Rolling his eyes, Gregory responded, “Generosity was hardly my aim. Domina came to trade information to me for asylum. She confirmed that Pope Tommis didn’t die naturally. She insists she had nothing to do with killing him—which, incidentally, I think might be the truth. She told me that Tommis hadn’t had his cognos uploaded to the Godhead the last two scheduled times and left me with the distinct impression that he had to die before the public upload scheduled for the Fourth Millennial Celebration. Which makes one or both of the other popes the prime suspects in my mind.”

“She tell you anything else?”

“Not really, no.”

“And that’s worth giving her an entire floor of Candlestand 33?”

“Amaranth. I got what information I did by granting her asylum. But she’s holding something back. A lot of something. I’m sure of it. By being here, she already makes it look like we had something to do with the Red Pope’s death. I need her to give up the rest of what she knows.”

“And letting her have an entire floor of a candlestand is your way of applying pressure? Coercion via coddling? If you were an inquisitor of the Black they’d drum you out of the order.”

Gregory let out a short growl. “Ammie. She’s a political and religious refugee. I’ve taken her in. Promised her asylum. Yet I am summarily denying her freedom of movement on Mars. If I give her anything less than the entire floor of a candlestand, it will look like I am keeping her prisoner instead of keeping her safe. Do you really want MarsGov to start wondering if they should reconsider our charter?”

Amaranth closed her eyes and sighed. “Point taken. But this bitch has been indirectly or directly responsible for a lot of the shit I’ve stepped in for the past six years when I go out on the wander. If I find out she gave you any sugar to get those accommodations, you’re going to be celibate for a long while. So, when do I get to see the vids?”

“Vids?” Gregory’s face was awash in confusion.

“Security vids. Footage of what she’s been up to. Covert crap.”

“Amaranth, I don’t have any vids on her except what monitors the common halls and every potential way off the floor.”

The look in Amaranth’s eyes precluded the need to swear or even say “What?” Her displeasure was clear.

“What kind of man do you think I am? I’m going to put spy-eyes or spyflies in her refresher? Her bedroom? Or anywhere else? Just what do you think I’m into?” He winked.

His attempt to lighten the mood worked, but not as well as he had hoped. “I know precisely what deviant tastes you have in your vid viewing—and what you like to record of our activities, Gregory,” she said with some good humor, but then the razor edge returned to her voice suddenly, “but what leave did you take of your senses to leave her unmonitored?”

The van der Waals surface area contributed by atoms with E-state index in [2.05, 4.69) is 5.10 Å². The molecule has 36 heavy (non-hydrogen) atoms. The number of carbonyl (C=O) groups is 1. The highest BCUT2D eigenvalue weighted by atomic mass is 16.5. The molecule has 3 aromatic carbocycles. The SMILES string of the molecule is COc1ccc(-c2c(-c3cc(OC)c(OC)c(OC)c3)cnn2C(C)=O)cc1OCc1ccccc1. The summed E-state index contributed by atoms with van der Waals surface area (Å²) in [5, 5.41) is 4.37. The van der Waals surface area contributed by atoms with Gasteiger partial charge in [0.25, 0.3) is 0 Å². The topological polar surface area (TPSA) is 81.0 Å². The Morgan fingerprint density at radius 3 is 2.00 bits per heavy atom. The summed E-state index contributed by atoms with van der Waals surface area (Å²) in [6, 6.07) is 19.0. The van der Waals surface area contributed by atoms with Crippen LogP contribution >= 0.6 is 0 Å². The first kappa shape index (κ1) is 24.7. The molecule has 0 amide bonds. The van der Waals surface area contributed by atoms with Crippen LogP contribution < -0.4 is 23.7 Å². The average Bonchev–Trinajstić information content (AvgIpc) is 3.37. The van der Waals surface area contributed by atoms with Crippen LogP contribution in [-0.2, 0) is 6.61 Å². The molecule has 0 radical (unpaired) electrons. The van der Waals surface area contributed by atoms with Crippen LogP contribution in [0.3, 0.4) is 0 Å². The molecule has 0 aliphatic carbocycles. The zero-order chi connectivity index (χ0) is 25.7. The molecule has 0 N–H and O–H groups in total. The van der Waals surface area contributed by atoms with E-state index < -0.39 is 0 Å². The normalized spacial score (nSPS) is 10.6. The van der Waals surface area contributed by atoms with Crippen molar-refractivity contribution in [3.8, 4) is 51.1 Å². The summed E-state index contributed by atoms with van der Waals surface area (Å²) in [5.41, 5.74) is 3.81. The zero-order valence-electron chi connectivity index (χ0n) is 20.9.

“The entire floor is monitored. And guarded. Just not her movements in her private areas. I’m interested in her staying put, not recording her life. And frankly, if I did, I suspect any vids of you would have some serious competition.”

“Don’t try to get me in pleasant humor again, Gregory. This is deadly serious. That woman is as lethal as a wyvern, no matter what she looks like or how much she tries to lure you out of your trousers. You’re an idiot for not having cams on her every moment.”

“MarsGov would have our asses if they found out, Amaranth. That’s clear violation of the Conventions of Asylum and you know it. Unless I’m ready and willing to make a case that she should be a prisoner—and then we might lose her to MarsGov—I can’t screw with that kind of thing.”

“Damn the Conventions, Gregory!”

“You can play fast and loose sometimes in the field, Amaranth. You’re the Paulis. It’s your job. I’m the Peteris, and I have to hold shit down here and be a good diplomat, theologian and politician. This isn’t a rule I’m willing to break right now.”

Amaranth scowled as she put on her daycloak and prepared to leave for her appointment with the medtechs. “This will be continued, Greg. Your dedication to rules of good conduct could get you killed.”

“Domina is hoping so, I’m sure,” Gregory said, blowing a kiss to his wife as he headed to the refresher to clean up.

(To read part 23 of this story, click here.)


Deacon Blue is the blogging persona of editor and writer Jeffrey Bouley. The opinions of Jeff himself on this blog, and those expressed as Deacon Blue, in NO WAY should be construed as the opinions of anyone with whom he has worked, currently works, or will work with in the future. They are personal opinions and views, and are sometimes, frankly, expressed in more outrageous terms than I truly feel most days.

Jeff Bouley


Jeff Bouley

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October 2008